Former baseball Commissioner Fay Vincent says current MLB Commissioner Rob Manfred made "a serious mistake" by rushing to move the All-Star game out of Atlanta.
Vincent’s remarks came in a column posted by The Wall Street Journal on Tuesday.
"Major League Baseball decided last week to move the All-Star Game out of Atlanta after the Georgia Legislature passed changes to the state’s voting laws that many, including President (Joe) Biden, called racist," he said.
"Activists urged Commissioner Robert Manfred to punish Georgia. By rushing to do so without first protesting the substance of the law, Mr. Manfred made a serious mistake.
"Organizations like Major League Baseball have sometimes participated in public debates over policy. Moving directly to an economic sanction suggests that Mr. Manfred believed the Georgia law required drastic intervention. But consider what he didn’t do: He didn’t limit the number of home games the Atlanta Braves will play. He’d need the approval of the players’ union to do that, and Braves owner John Malone would surely resist.
And he added: "To move the site of the All-Star Game is one thing; to ignore union and ownership powers is quite another."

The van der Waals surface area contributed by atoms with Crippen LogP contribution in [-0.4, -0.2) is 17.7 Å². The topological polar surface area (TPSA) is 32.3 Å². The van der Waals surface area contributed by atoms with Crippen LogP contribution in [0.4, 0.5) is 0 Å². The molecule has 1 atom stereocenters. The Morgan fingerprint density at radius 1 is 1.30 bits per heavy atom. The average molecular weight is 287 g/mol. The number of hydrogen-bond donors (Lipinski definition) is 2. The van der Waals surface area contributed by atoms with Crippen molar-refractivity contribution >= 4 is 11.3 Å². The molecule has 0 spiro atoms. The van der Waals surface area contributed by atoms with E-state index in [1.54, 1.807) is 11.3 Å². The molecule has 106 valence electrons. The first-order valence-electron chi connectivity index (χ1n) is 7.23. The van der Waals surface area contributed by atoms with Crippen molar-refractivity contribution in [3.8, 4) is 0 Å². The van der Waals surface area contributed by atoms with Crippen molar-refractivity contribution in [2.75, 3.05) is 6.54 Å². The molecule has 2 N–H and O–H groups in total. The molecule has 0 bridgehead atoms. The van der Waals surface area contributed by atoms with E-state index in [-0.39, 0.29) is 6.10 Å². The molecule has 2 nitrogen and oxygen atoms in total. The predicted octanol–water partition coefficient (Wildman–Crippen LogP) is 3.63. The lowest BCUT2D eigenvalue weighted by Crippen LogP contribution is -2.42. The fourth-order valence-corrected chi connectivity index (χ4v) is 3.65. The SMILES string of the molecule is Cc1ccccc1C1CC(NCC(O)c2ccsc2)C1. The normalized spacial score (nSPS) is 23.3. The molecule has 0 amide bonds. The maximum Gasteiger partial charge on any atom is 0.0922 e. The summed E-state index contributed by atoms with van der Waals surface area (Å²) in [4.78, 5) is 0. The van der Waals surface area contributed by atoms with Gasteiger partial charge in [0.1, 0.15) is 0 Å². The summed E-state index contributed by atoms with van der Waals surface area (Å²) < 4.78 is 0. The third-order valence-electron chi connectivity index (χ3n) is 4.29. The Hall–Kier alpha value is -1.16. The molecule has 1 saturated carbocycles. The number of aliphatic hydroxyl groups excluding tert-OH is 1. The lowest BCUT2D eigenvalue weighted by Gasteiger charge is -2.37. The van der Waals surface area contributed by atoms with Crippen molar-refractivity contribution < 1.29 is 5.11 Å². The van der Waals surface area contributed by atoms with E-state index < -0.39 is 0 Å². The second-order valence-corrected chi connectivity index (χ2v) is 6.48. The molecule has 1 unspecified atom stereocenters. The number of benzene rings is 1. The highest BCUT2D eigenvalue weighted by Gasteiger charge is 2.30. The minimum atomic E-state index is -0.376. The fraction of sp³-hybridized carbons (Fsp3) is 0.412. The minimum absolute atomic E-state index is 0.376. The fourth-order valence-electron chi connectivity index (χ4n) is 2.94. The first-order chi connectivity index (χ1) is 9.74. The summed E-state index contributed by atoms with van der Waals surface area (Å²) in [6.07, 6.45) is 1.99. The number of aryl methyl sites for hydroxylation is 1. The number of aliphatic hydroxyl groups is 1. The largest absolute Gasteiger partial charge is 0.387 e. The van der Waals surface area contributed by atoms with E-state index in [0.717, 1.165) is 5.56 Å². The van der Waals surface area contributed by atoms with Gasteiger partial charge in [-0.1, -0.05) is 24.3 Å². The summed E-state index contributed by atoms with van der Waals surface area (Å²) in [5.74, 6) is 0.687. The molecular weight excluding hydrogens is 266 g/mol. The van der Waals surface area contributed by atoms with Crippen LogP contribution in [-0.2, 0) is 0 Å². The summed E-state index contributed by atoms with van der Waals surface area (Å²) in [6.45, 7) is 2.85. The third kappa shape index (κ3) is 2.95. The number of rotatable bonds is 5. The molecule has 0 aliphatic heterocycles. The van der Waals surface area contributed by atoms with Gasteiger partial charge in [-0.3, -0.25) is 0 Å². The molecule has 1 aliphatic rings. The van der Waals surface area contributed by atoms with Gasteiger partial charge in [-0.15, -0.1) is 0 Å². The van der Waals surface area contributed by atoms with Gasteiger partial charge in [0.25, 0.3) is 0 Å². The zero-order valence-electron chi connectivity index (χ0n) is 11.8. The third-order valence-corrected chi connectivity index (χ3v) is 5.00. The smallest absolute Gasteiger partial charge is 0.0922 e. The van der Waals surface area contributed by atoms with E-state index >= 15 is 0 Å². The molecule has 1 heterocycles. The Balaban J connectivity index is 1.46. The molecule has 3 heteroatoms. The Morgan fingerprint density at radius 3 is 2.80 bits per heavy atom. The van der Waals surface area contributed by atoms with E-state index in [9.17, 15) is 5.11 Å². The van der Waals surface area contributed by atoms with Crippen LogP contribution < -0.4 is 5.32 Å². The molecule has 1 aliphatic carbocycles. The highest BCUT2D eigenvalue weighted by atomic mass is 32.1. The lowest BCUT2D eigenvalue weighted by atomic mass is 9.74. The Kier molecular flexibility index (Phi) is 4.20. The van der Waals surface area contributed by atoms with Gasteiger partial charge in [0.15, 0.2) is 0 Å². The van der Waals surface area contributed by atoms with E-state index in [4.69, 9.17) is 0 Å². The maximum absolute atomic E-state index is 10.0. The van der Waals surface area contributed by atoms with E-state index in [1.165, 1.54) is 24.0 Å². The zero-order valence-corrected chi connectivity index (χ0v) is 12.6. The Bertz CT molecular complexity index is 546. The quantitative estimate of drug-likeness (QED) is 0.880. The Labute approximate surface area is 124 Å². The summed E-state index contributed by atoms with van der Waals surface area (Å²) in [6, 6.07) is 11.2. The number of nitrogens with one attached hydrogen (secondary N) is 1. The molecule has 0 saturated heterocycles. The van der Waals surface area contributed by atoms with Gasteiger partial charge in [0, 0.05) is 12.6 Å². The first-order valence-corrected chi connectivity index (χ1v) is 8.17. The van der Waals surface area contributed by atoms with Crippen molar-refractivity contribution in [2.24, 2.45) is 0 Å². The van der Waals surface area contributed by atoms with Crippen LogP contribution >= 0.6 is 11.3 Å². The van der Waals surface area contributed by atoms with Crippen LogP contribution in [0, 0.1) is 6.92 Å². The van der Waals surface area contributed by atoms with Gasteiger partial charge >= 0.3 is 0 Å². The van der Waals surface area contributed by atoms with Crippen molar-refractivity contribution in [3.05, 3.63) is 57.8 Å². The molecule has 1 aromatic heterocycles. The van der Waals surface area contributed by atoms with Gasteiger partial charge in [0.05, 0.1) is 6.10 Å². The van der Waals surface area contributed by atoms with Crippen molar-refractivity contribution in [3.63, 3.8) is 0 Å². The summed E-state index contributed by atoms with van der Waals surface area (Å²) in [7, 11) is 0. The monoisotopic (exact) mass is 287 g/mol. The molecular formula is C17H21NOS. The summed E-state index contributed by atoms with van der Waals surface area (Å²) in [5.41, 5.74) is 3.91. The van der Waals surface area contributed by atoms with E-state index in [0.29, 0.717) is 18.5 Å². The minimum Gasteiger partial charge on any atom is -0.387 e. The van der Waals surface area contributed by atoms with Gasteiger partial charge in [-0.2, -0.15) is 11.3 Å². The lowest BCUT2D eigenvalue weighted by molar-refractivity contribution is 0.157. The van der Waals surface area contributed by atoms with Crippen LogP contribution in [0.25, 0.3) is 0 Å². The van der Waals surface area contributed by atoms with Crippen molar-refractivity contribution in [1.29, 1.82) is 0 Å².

Manfred announced last week the game would not be played in Atlanta as scheduled due to new voting laws approved in Georgia that critics consider restrictive.
"I have decided that the best way to demonstrate our values as a sport is by relocating this year’s All-Star Game and MLB Draft," Manfred said. "Major League Baseball fundamentally supports voting rights for all Americans and opposes restrictions to the ballot box."
Georgia officials estimated a loss of around $100 million based on moving the game from Truist Park.
In his column, Vincent said: "The midsummer All-Star Game is an exhibition that benefits only the city where it’s played. It was reported Tuesday morning that Denver will be the new host. The players will get paid no matter where the game takes place. MLB will get the same television revenue. The only people hurt by Mr. Manfred’s decision will be Atlanta’s stadium workers and local vendors."
Vincent, who served as commissioner from 1989-1992, said during his time overseeing American’s national pastime, "I learned that the American people view baseball as a public trust." And he said Americans want the game to "stand for the best and noblest of our national virtues."
"Major League Baseball can’t become a weapon in the culture wars, a hostage for one political party or ideology. It can’t be only for the rich or the poor, nor can it only be for one race, as it was until 1947. Baseball must always stand above politics and its dark elements of corruption, greed and sordid selfishness. It can’t go wrong by standing for national greatness."
He cautioned that Manfred "must be prudent."
"Perhaps he now sees how complicated these issues can become," he said. "I wish him well."
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